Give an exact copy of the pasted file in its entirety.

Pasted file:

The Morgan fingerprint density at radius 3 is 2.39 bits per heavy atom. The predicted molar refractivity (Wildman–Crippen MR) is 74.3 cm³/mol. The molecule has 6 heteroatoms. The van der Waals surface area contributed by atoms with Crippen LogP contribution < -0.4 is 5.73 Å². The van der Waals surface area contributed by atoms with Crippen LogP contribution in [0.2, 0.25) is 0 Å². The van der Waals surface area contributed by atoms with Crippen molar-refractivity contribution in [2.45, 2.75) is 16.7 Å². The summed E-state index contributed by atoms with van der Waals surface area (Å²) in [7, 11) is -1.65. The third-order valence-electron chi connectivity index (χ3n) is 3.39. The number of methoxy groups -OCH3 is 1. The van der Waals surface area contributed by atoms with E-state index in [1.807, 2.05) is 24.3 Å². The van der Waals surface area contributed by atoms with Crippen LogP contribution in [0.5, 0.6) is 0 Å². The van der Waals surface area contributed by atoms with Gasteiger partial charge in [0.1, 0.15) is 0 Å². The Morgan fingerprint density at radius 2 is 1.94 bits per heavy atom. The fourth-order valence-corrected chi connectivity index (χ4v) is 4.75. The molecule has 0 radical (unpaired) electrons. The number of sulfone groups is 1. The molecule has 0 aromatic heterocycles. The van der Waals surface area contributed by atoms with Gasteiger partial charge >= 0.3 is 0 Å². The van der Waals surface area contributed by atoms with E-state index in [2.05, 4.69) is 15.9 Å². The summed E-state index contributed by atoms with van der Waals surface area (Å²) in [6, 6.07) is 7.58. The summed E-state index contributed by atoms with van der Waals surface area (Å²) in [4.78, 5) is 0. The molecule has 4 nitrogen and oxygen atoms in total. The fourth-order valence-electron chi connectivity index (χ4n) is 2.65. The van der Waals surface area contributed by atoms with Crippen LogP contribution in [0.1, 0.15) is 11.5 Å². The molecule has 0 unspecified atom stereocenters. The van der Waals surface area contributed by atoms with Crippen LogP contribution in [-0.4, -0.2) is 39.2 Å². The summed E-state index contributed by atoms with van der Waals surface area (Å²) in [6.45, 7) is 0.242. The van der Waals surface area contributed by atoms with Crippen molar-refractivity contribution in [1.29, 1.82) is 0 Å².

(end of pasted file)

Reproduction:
The Morgan fingerprint density at radius 3 is 2.39 bits per heavy atom. The predicted molar refractivity (Wildman–Crippen MR) is 74.3 cm³/mol. The molecule has 6 heteroatoms. The van der Waals surface area contributed by atoms with Crippen LogP contribution < -0.4 is 5.73 Å². The van der Waals surface area contributed by atoms with Crippen LogP contribution in [0.2, 0.25) is 0 Å². The van der Waals surface area contributed by atoms with Crippen molar-refractivity contribution in [2.45, 2.75) is 16.7 Å². The summed E-state index contributed by atoms with van der Waals surface area (Å²) in [7, 11) is -1.65. The third-order valence-electron chi connectivity index (χ3n) is 3.39. The number of methoxy groups -OCH3 is 1. The van der Waals surface area contributed by atoms with E-state index in [1.807, 2.05) is 24.3 Å². The van der Waals surface area contributed by atoms with Crippen LogP contribution in [0.5, 0.6) is 0 Å². The van der Waals surface area contributed by atoms with Gasteiger partial charge in [0.1, 0.15) is 0 Å². The Morgan fingerprint density at radius 2 is 1.94 bits per heavy atom. The fourth-order valence-corrected chi connectivity index (χ4v) is 4.75. The molecule has 0 radical (unpaired) electrons. The number of sulfone groups is 1. The molecule has 0 aromatic heterocycles. The van der Waals surface area contributed by atoms with Gasteiger partial charge >= 0.3 is 0 Å². The van der Waals surface area contributed by atoms with E-state index in [2.05, 4.69) is 15.9 Å². The summed E-state index contributed by atoms with van der Waals surface area (Å²) in [6, 6.07) is 7.58. The summed E-state index contributed by atoms with van der Waals surface area (Å²) in [4.78, 5) is 0. The molecule has 4 nitrogen and oxygen atoms in total. The fourth-order valence-electron chi connectivity index (χ4n) is 2.65. The van der Waals surface area contributed by atoms with Crippen LogP contribution in [0.1, 0.15) is 11.5 Å². The molecule has 0 unspecified atom stereocenters. The van der Waals surface area contributed by atoms with Crippen LogP contribution in [-0.4, -0.2) is 39.2 Å². The summed E-state index contributed by atoms with van der Waals surface area (Å²) in [6.45, 7) is 0.242. The van der Waals surface area contributed by atoms with Crippen molar-refractivity contribution in [1.29, 1.82) is 0 Å².